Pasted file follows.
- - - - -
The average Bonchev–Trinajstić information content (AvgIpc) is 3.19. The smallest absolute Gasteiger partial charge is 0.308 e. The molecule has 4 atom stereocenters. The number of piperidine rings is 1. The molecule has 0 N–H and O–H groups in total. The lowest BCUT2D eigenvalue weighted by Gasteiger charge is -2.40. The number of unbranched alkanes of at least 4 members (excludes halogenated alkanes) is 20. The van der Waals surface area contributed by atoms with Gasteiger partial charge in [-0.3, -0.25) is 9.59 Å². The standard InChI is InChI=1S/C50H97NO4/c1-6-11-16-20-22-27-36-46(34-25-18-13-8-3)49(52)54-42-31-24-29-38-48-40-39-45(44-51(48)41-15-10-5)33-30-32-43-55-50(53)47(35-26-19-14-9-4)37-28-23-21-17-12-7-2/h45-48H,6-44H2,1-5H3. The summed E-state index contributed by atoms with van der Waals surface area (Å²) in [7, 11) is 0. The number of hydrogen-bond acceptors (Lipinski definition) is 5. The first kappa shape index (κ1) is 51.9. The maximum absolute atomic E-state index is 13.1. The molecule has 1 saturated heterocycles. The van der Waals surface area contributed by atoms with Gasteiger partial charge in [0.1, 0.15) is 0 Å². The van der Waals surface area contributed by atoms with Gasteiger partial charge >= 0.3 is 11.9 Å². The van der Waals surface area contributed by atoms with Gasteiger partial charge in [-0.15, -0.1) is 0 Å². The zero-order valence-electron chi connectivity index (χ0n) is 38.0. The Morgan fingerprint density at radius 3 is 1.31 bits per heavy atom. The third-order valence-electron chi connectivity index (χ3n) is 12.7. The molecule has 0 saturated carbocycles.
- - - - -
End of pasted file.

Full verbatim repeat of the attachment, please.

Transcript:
The average Bonchev–Trinajstić information content (AvgIpc) is 3.19. The smallest absolute Gasteiger partial charge is 0.308 e. The molecule has 4 atom stereocenters. The number of piperidine rings is 1. The molecule has 0 N–H and O–H groups in total. The lowest BCUT2D eigenvalue weighted by Gasteiger charge is -2.40. The number of unbranched alkanes of at least 4 members (excludes halogenated alkanes) is 20. The van der Waals surface area contributed by atoms with Gasteiger partial charge in [-0.3, -0.25) is 9.59 Å². The standard InChI is InChI=1S/C50H97NO4/c1-6-11-16-20-22-27-36-46(34-25-18-13-8-3)49(52)54-42-31-24-29-38-48-40-39-45(44-51(48)41-15-10-5)33-30-32-43-55-50(53)47(35-26-19-14-9-4)37-28-23-21-17-12-7-2/h45-48H,6-44H2,1-5H3. The summed E-state index contributed by atoms with van der Waals surface area (Å²) in [7, 11) is 0. The number of hydrogen-bond acceptors (Lipinski definition) is 5. The first kappa shape index (κ1) is 51.9. The maximum absolute atomic E-state index is 13.1. The molecule has 1 saturated heterocycles. The van der Waals surface area contributed by atoms with Gasteiger partial charge in [0.1, 0.15) is 0 Å². The van der Waals surface area contributed by atoms with Gasteiger partial charge >= 0.3 is 11.9 Å². The van der Waals surface area contributed by atoms with Gasteiger partial charge in [-0.15, -0.1) is 0 Å². The zero-order valence-electron chi connectivity index (χ0n) is 38.0. The Morgan fingerprint density at radius 3 is 1.31 bits per heavy atom. The third-order valence-electron chi connectivity index (χ3n) is 12.7. The molecule has 0 saturated carbocycles.